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UT Dallas SE PhD Alumni, Dr. Oscar Chaparro, Earns the 2020 David Daniel Thesis Award

UT Dallas Software Engineering Ph.D. Alumni, Dr. Oscar Chaparro, was named one of two students to earn this year’s David Daniel Thesis Award. The award is supported by an endowment established in 2006 by Dr. David Daniel, president emeritus of UT Dallas, and former deputy chancellor of the UT System. The award recognizes an exceptional doctoral student each year in the Jonsson School and the School of Natural Sciences and Mathematics. Dr. Chaparro was one of two students to receive this award. This year’s recipients were Oscar Javier Chaparro Arenas PhD’19 in software engineering and Afshan Nawas MS’15, PhD’19 in molecular and cell biology. Dr. Andrian Marcus was Chaparro’s research mentor, and Dr. Nikki Delk was Nawas’ mentor.

Dr. Oscar Chaparro completed his Ph.D. during the summer of 2019 while under the supervision of Dr. Andi Marcus. Dr. Oscar Chapparo joined the Computer Science Department at the College of William and Mary last fall as a tenure-track Assistant Professor. Dr. Chaparro’s research interests include software maintenance and evolution, program comprehension, code refactoring, code quality, and developer’s productivity. The goal of his research is to improve the quality of bug report information and leveraging this information for better bug triaging and resolution.

In his dissertation titled “Automated Analysis of Bug Descriptions to Support Bug Reporting and Resolution,” Dr. Chaparro proposed automated techniques to identify, verify, and leverage the observed behavior, the expected behavior, and the steps to reproduce from bug descriptions, consequently leading to generating automated feedback to reporters about problems in their bug descriptions. Ultimately, the goal is to enhance the accuracy of bug resolution tasks. Specifically, he proposed techniques and presented empirical results regarding (A) discovering discourse patterns used by reporters to describe bugs, (B) automatically detecting missing information in bug descriptions, (C) automatically assessing the quality of the steps to reproduce provided in such descriptions, and (D) combining bug descriptions and query reformulation to improve automated bug localization and duplicate bug report detection.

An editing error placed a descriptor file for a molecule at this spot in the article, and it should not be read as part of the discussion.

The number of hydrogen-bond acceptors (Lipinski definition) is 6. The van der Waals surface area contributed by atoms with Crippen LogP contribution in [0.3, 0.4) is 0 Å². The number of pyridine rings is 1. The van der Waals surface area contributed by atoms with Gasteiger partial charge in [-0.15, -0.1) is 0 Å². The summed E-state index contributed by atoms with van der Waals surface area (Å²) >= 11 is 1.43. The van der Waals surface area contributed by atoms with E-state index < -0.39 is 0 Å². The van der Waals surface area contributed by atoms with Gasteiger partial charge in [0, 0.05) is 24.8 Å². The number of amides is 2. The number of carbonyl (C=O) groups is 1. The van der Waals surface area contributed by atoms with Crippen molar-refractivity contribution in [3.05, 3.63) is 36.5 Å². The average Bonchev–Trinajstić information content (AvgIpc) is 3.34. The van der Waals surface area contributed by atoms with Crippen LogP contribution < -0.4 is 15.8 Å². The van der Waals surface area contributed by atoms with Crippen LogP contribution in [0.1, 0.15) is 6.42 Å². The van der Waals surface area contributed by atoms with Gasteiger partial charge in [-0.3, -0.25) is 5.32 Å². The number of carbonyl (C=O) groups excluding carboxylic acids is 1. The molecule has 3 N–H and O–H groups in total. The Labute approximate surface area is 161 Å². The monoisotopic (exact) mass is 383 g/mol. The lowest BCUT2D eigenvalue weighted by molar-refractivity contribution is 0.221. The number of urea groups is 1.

While working towards his Ph.D., Dr. Chapparo had various papers published in multiple conferences and journals, including the ACM Joint Meeting on the Foundations of Software Engineering, IEEE International Conference on Software Analysis, Evolution, and Reengineering, and IEEE International Conference on Software Maintenance and Evolution. His published papers have received numerous awards, including the ACM SIGSOFT Distinguished paper award for the paper titled “Assessing the Quality of the Steps to Reproduce in Bug Reports,” which was co-authored by Drs. Andrian Marcus, Vincent Ng, Carlos Bernal-Cárdenas, Jing Lu, Kevin Moran, Massimiliano Di Penta, and Denys Poshyvanyk, and the IEEE TCSE Distinguished Paper Award for his work on the paper titled “Using Observed Behavior to Reformulate Queries during Text Retrieval-based Bug Localization” which was co-authored by Drs. Andrian Marcus and Juan Manuel Florez.


ABOUT THE UT DALLAS COMPUTER SCIENCE DEPARTMENT

The UT Dallas Computer Science program is one of the largest Computer Science departments in the United States with over 3,315 bachelors-degree students, more than 1,110 master’s students, 165 Ph.D. students,  52 tenure-track faculty members, and 44 full-time senior lecturers, as of Fall 2019. With The University of Texas at Dallas’ unique history of starting as a graduate institution first, the CS Department is built on a legacy of valuing innovative research and providing advanced training for software engineers and computer scientists.

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